It is not our intention to give a formal review of the "SouthSide View of Slavery," nor to take up, in order, all the points which it presents for animadversion. We take the occasion, how

ever, to give our own views on various matters pertaining to slavery in the United States, which have been suggested by reading the work before us. In doing so, our opinion of the book, and of the competency of its author, to treat the subject of it, will incidentally reveal itself. We do not, of course, question his ability to treat this, or any other subject, in a masterly manner; but it is possible that he wrote without taking sufficient time to collect information, and to verify the statements which he received from friends, or from the publications of the day. And it is possible that many others may be in the same category. They are so, if the following is a fair representation. Says he: "Taking four hundred ministers of my denomination in Massachusetts, and knowing how we all converse, and preach, and pray about slavery, and noticing since my return from the South the questions which are put, and the remarks which are made upon the answers, it will be safe to assert that on going South I had at least the average amount of information and ignorance with regard to the subject." If this is true, then the "four hundred" have a "plentiful lack" of information on the great disturbing evil of our country, and should bestir themselves so that their average amount of ignorance on the subject may be speedily lessened.

We have known many young persons, of either sex, who have spent a year or more at the South, as teachers, agents, or peddlers. Some of these, after their return, have set themselves up as oracles on the subject of slavery, and have learned to look down with compassionate pity, or withering contempt, on those simple people, who still persist in thinking slavery a cruel and unjust system. This class of persons go to the South with incorrect ideas of the real evil of slavery, and with exaggerated notions of the physical hardships that slaves are obliged to endure. Supposing the negroes are half-starved, that they are whipped continually, and that they are a cowed down, melancholy looking race; and overlooking the fact that the great curse of slavery is, to be a slave, whether well or ill-treated, they soon change their views, and become the apologists of what they had been educated to detest. The process is very easy and natural. Our northern traveler finds himself in a southern hotel, or more probably, in the house of a friend, where he is surrounded with comforts. He soon learns that all his success, all his happiness, while there, must come from the favor of a certain caste. They are intelligent, polite, hospitable, and spirited. The slaves are mere servants, who must do their master's bidding. There is no public opinion which the slaveholders do not form; there is no power which they do not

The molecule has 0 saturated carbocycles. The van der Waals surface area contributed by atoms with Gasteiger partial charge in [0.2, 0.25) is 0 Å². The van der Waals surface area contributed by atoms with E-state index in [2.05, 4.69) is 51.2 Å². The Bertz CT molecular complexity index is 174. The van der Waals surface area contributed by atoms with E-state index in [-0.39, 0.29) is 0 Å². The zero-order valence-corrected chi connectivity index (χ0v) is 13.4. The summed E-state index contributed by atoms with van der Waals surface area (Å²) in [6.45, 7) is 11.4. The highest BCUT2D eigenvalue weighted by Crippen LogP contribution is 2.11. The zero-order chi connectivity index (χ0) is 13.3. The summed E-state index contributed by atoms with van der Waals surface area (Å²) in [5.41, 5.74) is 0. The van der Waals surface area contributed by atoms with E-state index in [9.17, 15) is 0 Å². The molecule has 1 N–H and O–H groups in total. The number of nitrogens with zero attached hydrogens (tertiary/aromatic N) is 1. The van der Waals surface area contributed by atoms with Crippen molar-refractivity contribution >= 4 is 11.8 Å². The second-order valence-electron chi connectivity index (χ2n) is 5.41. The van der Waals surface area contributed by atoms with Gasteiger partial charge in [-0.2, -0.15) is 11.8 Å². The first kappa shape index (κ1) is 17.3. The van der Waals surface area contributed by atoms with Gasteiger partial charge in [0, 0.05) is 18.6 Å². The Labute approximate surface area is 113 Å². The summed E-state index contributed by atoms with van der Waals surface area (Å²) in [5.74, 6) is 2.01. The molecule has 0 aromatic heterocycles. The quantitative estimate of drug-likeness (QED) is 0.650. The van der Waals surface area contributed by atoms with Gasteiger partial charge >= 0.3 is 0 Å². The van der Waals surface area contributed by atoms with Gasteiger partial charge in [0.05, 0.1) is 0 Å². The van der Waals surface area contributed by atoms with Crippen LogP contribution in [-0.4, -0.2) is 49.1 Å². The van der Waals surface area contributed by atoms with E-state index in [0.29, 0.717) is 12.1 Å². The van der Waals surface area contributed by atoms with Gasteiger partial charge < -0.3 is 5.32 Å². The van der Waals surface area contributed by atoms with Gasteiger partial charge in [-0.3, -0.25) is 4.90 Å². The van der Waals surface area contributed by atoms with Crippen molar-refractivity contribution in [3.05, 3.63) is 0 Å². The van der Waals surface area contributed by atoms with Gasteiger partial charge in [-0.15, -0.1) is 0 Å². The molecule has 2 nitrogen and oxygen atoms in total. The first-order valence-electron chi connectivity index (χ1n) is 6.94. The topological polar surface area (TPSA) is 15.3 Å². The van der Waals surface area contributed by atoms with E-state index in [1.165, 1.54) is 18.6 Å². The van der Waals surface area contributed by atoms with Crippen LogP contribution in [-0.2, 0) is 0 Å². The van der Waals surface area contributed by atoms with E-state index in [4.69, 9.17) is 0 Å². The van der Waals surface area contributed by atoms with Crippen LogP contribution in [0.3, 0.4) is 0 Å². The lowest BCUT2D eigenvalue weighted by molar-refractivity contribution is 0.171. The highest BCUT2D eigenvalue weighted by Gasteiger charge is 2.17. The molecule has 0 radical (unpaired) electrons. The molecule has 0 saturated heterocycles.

monopolize; there is no honor but what is in their gift. The feted traveler insensibly takes up the views, and imbibes the feelings of the class with which he associates, and from which he is receiving polite attentions. Then he sees hundreds of slaves every day, and yet hears no sound of the lash; he sees stout, healthy, laughing boys and girls, and therefore infers that all the negroes are well-fed, well-treated, and happy. It follows, that he is ashamed of himself for his former ignorance, vexed at the "fanatics" who have misled him, and proud of his newly acquired knowledge. He begins to tell his southern friends of his change of opinion; and he becomes so zealous in apologizing for slavery, that he is set down as a hypocrite, a sharper, or a dunce; while in fact he is neither, but the victim of his own erroneous notions. He then comes home, and is conspicuous among those who are called "northern men with southern principles;" and assumes to have exclusive knowledge of the whole subject, because he has been South, and actually seen the slaves.